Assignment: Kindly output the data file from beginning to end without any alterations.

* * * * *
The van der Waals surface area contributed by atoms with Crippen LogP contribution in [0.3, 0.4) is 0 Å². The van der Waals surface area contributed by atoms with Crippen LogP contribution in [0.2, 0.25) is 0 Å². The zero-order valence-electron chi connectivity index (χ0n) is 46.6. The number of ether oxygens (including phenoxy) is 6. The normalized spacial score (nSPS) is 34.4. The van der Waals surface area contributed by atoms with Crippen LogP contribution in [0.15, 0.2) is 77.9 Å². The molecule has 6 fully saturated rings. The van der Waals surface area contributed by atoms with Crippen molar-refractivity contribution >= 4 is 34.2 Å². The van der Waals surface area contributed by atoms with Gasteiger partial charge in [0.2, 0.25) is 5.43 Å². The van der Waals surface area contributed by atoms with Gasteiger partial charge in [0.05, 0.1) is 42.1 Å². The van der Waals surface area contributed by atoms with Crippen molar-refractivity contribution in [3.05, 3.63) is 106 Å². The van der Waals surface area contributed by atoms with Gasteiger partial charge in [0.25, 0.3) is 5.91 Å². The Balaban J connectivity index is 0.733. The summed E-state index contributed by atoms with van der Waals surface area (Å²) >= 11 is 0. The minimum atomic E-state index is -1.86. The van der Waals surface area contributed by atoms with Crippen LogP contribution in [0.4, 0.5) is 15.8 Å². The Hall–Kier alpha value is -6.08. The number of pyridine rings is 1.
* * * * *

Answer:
The van der Waals surface area contributed by atoms with Crippen LogP contribution in [0.3, 0.4) is 0 Å². The van der Waals surface area contributed by atoms with Crippen LogP contribution in [0.2, 0.25) is 0 Å². The zero-order valence-electron chi connectivity index (χ0n) is 46.6. The number of ether oxygens (including phenoxy) is 6. The normalized spacial score (nSPS) is 34.4. The van der Waals surface area contributed by atoms with Crippen LogP contribution in [0.15, 0.2) is 77.9 Å². The molecule has 6 fully saturated rings. The van der Waals surface area contributed by atoms with Crippen molar-refractivity contribution >= 4 is 34.2 Å². The van der Waals surface area contributed by atoms with Gasteiger partial charge in [0.2, 0.25) is 5.43 Å². The van der Waals surface area contributed by atoms with Gasteiger partial charge in [0.05, 0.1) is 42.1 Å². The van der Waals surface area contributed by atoms with Crippen molar-refractivity contribution in [3.05, 3.63) is 106 Å². The van der Waals surface area contributed by atoms with Gasteiger partial charge in [0.25, 0.3) is 5.91 Å². The Balaban J connectivity index is 0.733. The summed E-state index contributed by atoms with van der Waals surface area (Å²) >= 11 is 0. The minimum atomic E-state index is -1.86. The van der Waals surface area contributed by atoms with Crippen LogP contribution in [0.4, 0.5) is 15.8 Å². The Hall–Kier alpha value is -6.08. The number of pyridine rings is 1.